In the beginning of 2018, with a little bit more freedom, I began to explore more places to find nature. Some of the places I visited are the Cedar Ridge Preserve. I began to seek out any place I could find even a hint of nature and mapped out several wonderful hikes very close to Dallas. For more information on the Cedar Ridge Preserve.
February and March found the artist seeking colors and light and instead I began to discover patterns in nature. I aimed to isolate light and shape even when the light was flat.
Talking with the naturalists I learned about another favorite place of mine, the Parkhill Prairie in Blue Ridge, Texas. It is like going back to a place in history where the wind cries across the pristine planes. I watched hawks sore and songbirds in the native environment-it was a wonderful trip and a need grounding for me. It is a wonderful remnant of the backland prairie.
I finally got to the East Texas Alligator Farm and Park. It was an enjoyable visit and something I have been planning for many years on so many drives out East. I plan on finding those out of the way places and writing and photographing about them.
Birds are not only a passion of mine they represent nature and often are the most accessible species in the suburban backyard. I remember going to my grandmothers’ in Orange New Jersey-out of the a concrete landscape of the city there were birds, not many but enough to offer some nature amidst concrete.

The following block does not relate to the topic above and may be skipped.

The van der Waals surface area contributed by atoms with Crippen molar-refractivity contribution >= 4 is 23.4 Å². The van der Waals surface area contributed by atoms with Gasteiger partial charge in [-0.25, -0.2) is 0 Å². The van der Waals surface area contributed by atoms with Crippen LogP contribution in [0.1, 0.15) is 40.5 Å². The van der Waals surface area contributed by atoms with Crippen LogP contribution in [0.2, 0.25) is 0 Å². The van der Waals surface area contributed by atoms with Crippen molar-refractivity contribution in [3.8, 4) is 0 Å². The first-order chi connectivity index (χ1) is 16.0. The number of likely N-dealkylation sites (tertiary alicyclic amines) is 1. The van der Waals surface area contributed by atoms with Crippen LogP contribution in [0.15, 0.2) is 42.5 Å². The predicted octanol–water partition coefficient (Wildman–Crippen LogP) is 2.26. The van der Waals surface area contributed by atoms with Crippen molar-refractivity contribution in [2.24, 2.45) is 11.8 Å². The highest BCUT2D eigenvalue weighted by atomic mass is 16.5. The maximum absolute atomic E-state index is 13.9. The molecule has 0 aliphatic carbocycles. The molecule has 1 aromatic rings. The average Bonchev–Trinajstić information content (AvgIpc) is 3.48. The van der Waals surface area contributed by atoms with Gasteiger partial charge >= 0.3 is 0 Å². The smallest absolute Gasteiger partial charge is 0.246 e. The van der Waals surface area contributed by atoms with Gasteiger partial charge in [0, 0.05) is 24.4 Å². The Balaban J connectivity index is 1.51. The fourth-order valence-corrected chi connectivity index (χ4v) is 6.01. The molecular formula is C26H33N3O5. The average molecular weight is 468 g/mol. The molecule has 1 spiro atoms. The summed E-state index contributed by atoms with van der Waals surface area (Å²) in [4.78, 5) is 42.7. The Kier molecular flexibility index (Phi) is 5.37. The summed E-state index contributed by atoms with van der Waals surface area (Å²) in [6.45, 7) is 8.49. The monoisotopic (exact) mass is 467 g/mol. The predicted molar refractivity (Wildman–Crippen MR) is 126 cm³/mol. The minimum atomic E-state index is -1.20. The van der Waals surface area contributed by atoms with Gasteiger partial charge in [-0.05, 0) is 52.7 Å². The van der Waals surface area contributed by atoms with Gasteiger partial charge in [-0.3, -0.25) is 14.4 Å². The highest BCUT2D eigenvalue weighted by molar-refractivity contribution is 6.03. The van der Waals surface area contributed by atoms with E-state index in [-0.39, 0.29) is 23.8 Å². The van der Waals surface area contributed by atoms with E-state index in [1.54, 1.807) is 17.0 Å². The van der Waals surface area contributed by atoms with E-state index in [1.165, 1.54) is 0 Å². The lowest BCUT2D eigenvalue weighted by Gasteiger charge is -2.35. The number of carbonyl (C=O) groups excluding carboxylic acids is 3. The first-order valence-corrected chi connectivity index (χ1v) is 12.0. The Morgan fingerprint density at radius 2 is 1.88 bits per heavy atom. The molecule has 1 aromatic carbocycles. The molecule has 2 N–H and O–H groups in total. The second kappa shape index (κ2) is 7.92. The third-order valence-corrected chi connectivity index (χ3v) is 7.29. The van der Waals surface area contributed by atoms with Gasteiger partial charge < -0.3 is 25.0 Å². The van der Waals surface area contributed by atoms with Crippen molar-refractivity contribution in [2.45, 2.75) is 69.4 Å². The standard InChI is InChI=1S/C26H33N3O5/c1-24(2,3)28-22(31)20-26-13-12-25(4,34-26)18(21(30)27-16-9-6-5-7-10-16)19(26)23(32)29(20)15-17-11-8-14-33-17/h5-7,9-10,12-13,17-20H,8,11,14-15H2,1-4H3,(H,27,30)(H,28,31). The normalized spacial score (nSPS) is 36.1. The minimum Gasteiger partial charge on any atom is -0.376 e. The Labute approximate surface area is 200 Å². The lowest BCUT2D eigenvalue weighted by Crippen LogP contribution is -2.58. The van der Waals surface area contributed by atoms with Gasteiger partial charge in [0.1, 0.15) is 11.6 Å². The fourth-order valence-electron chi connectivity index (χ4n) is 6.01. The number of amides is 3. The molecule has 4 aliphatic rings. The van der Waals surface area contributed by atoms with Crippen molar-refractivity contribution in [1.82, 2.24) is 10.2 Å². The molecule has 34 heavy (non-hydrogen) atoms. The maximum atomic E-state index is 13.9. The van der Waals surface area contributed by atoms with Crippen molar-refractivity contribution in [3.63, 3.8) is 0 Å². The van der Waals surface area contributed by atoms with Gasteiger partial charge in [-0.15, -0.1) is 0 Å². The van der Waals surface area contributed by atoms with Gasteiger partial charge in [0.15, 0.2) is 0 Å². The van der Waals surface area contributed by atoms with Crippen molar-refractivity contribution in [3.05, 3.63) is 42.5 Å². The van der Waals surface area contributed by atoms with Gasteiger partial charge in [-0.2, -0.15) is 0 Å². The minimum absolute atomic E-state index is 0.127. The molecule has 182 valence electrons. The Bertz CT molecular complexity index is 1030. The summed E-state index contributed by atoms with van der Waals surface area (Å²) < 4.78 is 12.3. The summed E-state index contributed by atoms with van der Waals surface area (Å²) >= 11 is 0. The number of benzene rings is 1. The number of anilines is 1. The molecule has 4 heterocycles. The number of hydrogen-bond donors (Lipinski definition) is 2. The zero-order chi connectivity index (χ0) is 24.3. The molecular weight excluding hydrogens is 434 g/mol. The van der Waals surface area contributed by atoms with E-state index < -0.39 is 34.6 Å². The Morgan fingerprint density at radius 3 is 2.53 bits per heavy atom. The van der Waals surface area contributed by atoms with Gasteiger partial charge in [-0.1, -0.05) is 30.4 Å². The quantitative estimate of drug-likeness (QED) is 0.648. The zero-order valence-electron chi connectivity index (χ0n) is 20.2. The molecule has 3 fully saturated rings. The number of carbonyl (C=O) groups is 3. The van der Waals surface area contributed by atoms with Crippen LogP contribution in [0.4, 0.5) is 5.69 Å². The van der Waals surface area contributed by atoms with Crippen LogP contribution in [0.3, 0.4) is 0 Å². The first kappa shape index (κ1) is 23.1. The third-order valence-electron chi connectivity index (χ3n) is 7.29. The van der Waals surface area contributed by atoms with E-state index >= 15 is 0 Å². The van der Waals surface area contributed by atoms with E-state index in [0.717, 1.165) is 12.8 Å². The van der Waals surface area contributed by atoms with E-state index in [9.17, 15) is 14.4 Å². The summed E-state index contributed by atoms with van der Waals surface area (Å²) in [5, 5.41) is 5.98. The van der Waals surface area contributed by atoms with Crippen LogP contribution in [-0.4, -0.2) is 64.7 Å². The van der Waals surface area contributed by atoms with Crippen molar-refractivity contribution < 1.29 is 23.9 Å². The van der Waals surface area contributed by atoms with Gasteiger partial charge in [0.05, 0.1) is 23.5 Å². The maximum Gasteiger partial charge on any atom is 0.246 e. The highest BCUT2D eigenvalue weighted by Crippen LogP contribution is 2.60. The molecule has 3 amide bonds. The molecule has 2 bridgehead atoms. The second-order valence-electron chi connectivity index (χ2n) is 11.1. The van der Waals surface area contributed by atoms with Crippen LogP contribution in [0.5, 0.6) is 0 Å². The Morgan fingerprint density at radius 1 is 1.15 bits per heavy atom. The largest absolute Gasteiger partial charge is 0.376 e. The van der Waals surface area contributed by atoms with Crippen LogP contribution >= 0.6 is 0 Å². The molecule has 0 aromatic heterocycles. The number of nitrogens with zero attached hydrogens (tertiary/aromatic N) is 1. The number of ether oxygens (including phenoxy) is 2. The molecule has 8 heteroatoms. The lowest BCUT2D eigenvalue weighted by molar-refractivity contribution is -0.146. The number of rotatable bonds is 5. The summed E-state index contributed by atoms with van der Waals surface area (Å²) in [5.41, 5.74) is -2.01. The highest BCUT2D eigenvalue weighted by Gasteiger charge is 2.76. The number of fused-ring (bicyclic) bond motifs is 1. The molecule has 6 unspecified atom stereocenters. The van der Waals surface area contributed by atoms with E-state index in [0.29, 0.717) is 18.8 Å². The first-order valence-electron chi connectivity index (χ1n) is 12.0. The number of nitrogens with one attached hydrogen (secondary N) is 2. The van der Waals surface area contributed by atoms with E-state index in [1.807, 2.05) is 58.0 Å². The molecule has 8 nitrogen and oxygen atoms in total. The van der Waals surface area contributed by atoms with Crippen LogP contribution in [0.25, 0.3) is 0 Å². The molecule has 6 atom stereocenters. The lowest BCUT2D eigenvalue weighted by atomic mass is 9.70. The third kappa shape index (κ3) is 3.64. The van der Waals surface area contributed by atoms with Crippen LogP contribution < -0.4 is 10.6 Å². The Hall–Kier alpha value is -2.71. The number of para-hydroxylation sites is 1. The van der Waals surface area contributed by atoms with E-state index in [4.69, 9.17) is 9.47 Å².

Over the years of writing and painting, certain birds have become symbolic in my work. The two most prominent are blackbirds and owls but recently the swallow has sparked my interest.
There is a song by Sparklehorse called the pain birds and on the album Good Morning Spider is a swallow. The first in the series is actually called the painbirds and it was during a time of great upheaval in my life.
The painting sat on the wall unfinished for more than a year, just the bridge and the water. I knew it was going to be swallows but I just couldn’t decide how and where the birds would appear. Next came the purple passion vine, a very religiously significant plant that I collect, all of these elements finally gelled and the Painbirds was born.
The second in the series came about with a lot less symbolism. I focused more on the relationship of two birds on a wire and the landscape that expanded behind them. Again, it sat unfinished for a long time as the image came together.